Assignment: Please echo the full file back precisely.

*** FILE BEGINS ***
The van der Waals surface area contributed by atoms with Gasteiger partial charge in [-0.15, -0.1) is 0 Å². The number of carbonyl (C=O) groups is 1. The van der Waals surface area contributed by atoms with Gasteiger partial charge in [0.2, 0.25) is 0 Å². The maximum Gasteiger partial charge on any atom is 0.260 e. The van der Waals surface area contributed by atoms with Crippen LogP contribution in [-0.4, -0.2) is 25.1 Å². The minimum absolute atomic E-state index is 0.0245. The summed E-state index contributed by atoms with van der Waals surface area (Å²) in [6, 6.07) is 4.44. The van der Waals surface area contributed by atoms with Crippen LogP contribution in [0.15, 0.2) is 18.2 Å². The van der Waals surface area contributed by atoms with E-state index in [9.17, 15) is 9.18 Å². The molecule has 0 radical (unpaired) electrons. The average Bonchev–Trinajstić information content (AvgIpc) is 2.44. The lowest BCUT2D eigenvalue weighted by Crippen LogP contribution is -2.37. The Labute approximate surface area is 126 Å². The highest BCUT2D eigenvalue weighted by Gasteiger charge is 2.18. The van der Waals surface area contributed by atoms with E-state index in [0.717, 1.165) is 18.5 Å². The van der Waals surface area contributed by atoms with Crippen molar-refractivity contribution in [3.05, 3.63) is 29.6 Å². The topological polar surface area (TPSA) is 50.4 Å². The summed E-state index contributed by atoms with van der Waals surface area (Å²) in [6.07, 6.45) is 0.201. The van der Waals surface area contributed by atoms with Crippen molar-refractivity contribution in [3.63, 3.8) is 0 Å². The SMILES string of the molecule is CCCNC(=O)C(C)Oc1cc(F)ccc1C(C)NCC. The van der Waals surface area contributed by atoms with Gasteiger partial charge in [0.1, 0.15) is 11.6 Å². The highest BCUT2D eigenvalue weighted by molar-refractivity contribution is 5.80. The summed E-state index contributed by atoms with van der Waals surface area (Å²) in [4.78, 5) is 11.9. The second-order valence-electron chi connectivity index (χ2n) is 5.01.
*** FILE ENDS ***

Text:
The van der Waals surface area contributed by atoms with Gasteiger partial charge in [-0.15, -0.1) is 0 Å². The number of carbonyl (C=O) groups is 1. The van der Waals surface area contributed by atoms with Gasteiger partial charge in [0.2, 0.25) is 0 Å². The maximum Gasteiger partial charge on any atom is 0.260 e. The van der Waals surface area contributed by atoms with Crippen LogP contribution in [-0.4, -0.2) is 25.1 Å². The minimum absolute atomic E-state index is 0.0245. The summed E-state index contributed by atoms with van der Waals surface area (Å²) in [6, 6.07) is 4.44. The van der Waals surface area contributed by atoms with Crippen LogP contribution in [0.15, 0.2) is 18.2 Å². The van der Waals surface area contributed by atoms with E-state index in [9.17, 15) is 9.18 Å². The molecule has 0 radical (unpaired) electrons. The average Bonchev–Trinajstić information content (AvgIpc) is 2.44. The lowest BCUT2D eigenvalue weighted by Crippen LogP contribution is -2.37. The Labute approximate surface area is 126 Å². The highest BCUT2D eigenvalue weighted by Gasteiger charge is 2.18. The van der Waals surface area contributed by atoms with E-state index in [0.717, 1.165) is 18.5 Å². The van der Waals surface area contributed by atoms with Crippen molar-refractivity contribution in [3.05, 3.63) is 29.6 Å². The topological polar surface area (TPSA) is 50.4 Å². The summed E-state index contributed by atoms with van der Waals surface area (Å²) in [6.07, 6.45) is 0.201. The van der Waals surface area contributed by atoms with Crippen molar-refractivity contribution in [3.63, 3.8) is 0 Å². The SMILES string of the molecule is CCCNC(=O)C(C)Oc1cc(F)ccc1C(C)NCC. The van der Waals surface area contributed by atoms with Gasteiger partial charge in [0.1, 0.15) is 11.6 Å². The highest BCUT2D eigenvalue weighted by molar-refractivity contribution is 5.80. The summed E-state index contributed by atoms with van der Waals surface area (Å²) in [4.78, 5) is 11.9. The second-order valence-electron chi connectivity index (χ2n) is 5.01.